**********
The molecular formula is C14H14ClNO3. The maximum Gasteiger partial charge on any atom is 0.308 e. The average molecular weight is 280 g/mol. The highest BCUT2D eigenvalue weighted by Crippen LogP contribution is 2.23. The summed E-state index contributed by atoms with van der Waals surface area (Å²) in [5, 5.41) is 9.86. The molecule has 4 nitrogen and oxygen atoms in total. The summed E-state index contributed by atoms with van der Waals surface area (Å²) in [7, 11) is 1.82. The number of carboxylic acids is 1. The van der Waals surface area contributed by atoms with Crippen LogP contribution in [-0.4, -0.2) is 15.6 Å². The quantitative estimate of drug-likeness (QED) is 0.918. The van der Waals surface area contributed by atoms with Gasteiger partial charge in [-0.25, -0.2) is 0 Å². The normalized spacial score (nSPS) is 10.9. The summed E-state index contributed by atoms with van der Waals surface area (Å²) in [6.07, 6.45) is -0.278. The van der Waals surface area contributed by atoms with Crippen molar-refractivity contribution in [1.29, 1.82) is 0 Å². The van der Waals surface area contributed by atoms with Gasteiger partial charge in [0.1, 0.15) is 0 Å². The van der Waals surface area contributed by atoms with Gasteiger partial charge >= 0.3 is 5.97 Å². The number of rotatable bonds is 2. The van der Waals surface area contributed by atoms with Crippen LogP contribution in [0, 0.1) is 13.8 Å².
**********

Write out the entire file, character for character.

The molecular formula is C14H14ClNO3. The maximum Gasteiger partial charge on any atom is 0.308 e. The average molecular weight is 280 g/mol. The highest BCUT2D eigenvalue weighted by Crippen LogP contribution is 2.23. The summed E-state index contributed by atoms with van der Waals surface area (Å²) in [5, 5.41) is 9.86. The molecule has 4 nitrogen and oxygen atoms in total. The summed E-state index contributed by atoms with van der Waals surface area (Å²) in [7, 11) is 1.82. The number of carboxylic acids is 1. The van der Waals surface area contributed by atoms with Crippen LogP contribution in [-0.4, -0.2) is 15.6 Å². The quantitative estimate of drug-likeness (QED) is 0.918. The van der Waals surface area contributed by atoms with Gasteiger partial charge in [-0.25, -0.2) is 0 Å². The normalized spacial score (nSPS) is 10.9. The summed E-state index contributed by atoms with van der Waals surface area (Å²) in [6.07, 6.45) is -0.278. The van der Waals surface area contributed by atoms with Crippen molar-refractivity contribution in [1.29, 1.82) is 0 Å². The van der Waals surface area contributed by atoms with Gasteiger partial charge in [0.1, 0.15) is 0 Å². The van der Waals surface area contributed by atoms with Gasteiger partial charge >= 0.3 is 5.97 Å². The number of rotatable bonds is 2. The van der Waals surface area contributed by atoms with Crippen LogP contribution in [0, 0.1) is 13.8 Å².